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By Monica E. Oss

If you look back over the past decade, the use of residential facilities to house children in the child welfare system has dropped continuously. In 2013, there were 402,378 children in the child welfare system – this is a 22% decrease from 2004, when there were 517,000 children in the child welfare system. In 2004, roughly 8% of children in out-of-home placements were in group homes, 10% were in institutions, 24% were in relative foster homes, and 46% were in non-relative foster homes. In 2013, roughly 6% of children in out-of-home placements were in group homes, 8% were in institutions, 28% were in relative foster homes, and 47% were in non-relative foster homes (see Foster Care Statistics 2013).

This change has been due to the continued focus on keeping children with their families, the increased use of kinship care models, and the use of enhanced foster care models. There have been a number of policy and advocacy organizations that have supported this move – see National Resource Center for Family-Centered Practice & Permanency Planning – Kinship Care, Supporting Kinship Care:Towards A New Practice Framework, and Congregate Care Placements Average 14% For U.S. Children In State Custody.

The most recent example of this evolution in the child welfare field is in California. The California Department of Social Services is planning to implement a “continuum of care” reform initiative for foster care that will eliminate lower level group homes and put restrictions on the use of out-of-state placements.

Currently, Assembly Bill 403: Foster Youth: Continuum of Care Reform, is making its way through the state legislature, and would establish a core practice model to govern all services, whether delivered by a county or licensed provider organization, to create consistency and continuity of care. It also ensures that medically necessary mental health services will be made available to children and youth in foster care, regardless of their placement setting (see California Launching “Continuum Of Care” Reform Initiative For Foster Care). The bill has the following provisions to create the Continuum of Care Reform (CCR) initiative:

  1. CCR will establish a core practice model that requires that service delivery is orchestrated through a Child and Family Team (CFT) process. The CFT will conduct an assessment of the child’s safety, permanency, and well-being to determine what services are needed. The CFT will then create a plan that outlines the most appropriate family-based or placement setting, the services and supports needed to achieve permanency, and treatments and therapies needed for the child to achieve well-being. The plan will include performance measures to increase accountability for provider organizations.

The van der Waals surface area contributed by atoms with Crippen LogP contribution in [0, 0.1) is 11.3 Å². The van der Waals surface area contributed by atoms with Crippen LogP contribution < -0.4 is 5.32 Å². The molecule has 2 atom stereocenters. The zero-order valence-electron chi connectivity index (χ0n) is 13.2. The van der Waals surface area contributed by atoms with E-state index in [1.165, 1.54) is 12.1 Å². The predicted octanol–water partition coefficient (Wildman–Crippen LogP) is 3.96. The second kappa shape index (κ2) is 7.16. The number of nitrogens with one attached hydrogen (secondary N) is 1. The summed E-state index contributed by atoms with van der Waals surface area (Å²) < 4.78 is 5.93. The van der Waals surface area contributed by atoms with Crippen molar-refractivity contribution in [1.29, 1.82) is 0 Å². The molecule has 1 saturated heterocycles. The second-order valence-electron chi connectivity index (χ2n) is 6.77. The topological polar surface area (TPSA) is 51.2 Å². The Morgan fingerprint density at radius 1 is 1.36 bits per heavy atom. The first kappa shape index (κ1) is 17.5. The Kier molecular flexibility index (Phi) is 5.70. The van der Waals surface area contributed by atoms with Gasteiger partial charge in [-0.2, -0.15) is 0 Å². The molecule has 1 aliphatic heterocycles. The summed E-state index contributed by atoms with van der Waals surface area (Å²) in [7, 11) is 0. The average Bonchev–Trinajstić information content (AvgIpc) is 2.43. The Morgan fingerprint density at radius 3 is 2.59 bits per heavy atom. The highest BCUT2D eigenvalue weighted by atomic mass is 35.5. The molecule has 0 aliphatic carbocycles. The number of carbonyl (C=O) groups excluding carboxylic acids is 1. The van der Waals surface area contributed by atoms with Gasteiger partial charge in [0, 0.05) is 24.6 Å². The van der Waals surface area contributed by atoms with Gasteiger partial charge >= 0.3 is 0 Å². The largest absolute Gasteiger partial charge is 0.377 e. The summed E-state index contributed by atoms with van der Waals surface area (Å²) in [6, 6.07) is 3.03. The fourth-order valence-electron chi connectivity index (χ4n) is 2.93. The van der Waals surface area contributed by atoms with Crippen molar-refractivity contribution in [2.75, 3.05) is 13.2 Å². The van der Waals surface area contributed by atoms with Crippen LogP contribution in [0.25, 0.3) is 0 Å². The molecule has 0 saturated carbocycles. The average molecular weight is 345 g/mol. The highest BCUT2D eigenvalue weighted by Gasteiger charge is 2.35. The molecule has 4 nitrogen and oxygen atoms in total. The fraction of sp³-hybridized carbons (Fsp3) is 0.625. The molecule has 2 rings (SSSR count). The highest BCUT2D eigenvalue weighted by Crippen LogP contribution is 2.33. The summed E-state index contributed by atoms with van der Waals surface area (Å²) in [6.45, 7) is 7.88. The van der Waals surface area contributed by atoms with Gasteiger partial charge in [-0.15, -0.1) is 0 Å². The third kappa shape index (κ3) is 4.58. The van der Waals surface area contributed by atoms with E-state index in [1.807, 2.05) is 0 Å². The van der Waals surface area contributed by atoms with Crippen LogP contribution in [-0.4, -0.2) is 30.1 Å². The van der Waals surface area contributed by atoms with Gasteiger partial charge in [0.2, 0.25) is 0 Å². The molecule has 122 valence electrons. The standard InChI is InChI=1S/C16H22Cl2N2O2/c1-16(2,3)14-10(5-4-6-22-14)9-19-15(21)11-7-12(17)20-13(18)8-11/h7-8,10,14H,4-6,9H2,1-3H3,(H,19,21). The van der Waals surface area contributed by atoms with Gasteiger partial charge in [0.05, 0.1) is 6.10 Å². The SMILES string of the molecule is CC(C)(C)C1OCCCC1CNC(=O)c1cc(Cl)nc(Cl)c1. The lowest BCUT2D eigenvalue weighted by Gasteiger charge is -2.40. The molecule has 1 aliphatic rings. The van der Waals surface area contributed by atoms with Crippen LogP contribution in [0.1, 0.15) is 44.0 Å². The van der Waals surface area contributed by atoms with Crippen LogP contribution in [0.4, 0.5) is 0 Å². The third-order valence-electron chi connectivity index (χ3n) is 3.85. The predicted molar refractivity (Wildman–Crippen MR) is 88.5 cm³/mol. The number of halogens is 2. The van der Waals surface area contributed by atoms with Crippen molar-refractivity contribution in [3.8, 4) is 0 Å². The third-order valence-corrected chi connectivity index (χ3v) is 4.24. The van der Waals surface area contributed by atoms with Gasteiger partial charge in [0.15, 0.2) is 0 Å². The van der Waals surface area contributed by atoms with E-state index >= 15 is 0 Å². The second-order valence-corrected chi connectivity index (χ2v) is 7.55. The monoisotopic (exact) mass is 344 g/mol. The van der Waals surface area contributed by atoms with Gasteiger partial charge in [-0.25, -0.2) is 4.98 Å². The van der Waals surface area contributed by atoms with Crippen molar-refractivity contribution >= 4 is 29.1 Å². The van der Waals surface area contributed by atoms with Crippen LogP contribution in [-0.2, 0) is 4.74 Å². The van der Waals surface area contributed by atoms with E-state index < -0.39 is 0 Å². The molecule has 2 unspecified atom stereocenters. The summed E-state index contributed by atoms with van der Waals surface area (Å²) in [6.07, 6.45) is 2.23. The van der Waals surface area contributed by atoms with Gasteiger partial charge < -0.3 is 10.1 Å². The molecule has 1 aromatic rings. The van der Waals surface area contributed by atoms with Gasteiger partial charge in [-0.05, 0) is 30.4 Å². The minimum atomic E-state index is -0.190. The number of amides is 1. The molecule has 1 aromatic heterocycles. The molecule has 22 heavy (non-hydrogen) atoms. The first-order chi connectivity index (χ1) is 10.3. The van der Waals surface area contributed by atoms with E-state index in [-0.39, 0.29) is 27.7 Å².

2. All services and placement decisions will be based on a comprehensive, trauma-informed Assessment Process. The needs of the child or youth will determine services and placement; not costs, available space, social worker preferences, or probation officer preferences.
  3. The CCR will remove barriers for serving children/youth in licensed, certified, adoptive, kinship, and non-related extended family members families.
  4. Access to mental health services will be standardized across each county; children and youth will not need to be placed in a certain type of program in order to receive necessary services.

What does all that mean for provider organizations? This is the perspective of my colleague and OPEN MINDS Senior Associate, Howard Shiffman:

Howard Shiffman

I believe the phrase that will define the residential market in the future is, “a small percentage of children.” Only a small percentage of children will be placed in residential care and only for the purpose of either crisis stabilization or to get them prepared for treatment in a community setting. These realities must be recognized and understood by the executives of child serving organizations.      

Why is this happening? Payers recognize the high cost of group care and are moving toward utilizing treatment foster care and providers that offer lower cost community-based services. This is happening because the analytics are now available that show outcomes are comparable. Right now, kinship care is the preferred placement option in many states and millions of dollars are being spent to influence policy and fund alternative services. Contract awards are going to the provider organizations that can demonstrate their ability to keep children in the community, achieve outcomes, and accept different pay for performance reimbursement.

For more on the changing landscape in the child welfare field, check out these resources:

  1. The Future Of Child Welfare Services – What The Thoughtleaders Think
  2. Making Foster Care & Managed Care Work
  3. A New (& Sometimes Uncomfortable) Combination – Children’s Services, Medicaid, & Managed Care
  4. The Brave New Title IV-E World
  5. A Child Welfare Funding Change – For The Better
  6. Managed Care In Child Welfare – An Encore
  7. Will The Massachusetts Model Be THE New Child Welfare System Management Model?
  8. Narrow Networks & Children’s Services: Another Perspective
  9. Big Changes In Federal Child Welfare Funding
  10. Growth & Opportunity In Kinship Care

And make sure to join me and my colleague Howard Shiffman on August 26 at The 2015 OPEN MINDS California Management Best Practices Institute for his session, Increasing Challenges & Opportunities In The California Children’s Service Market.

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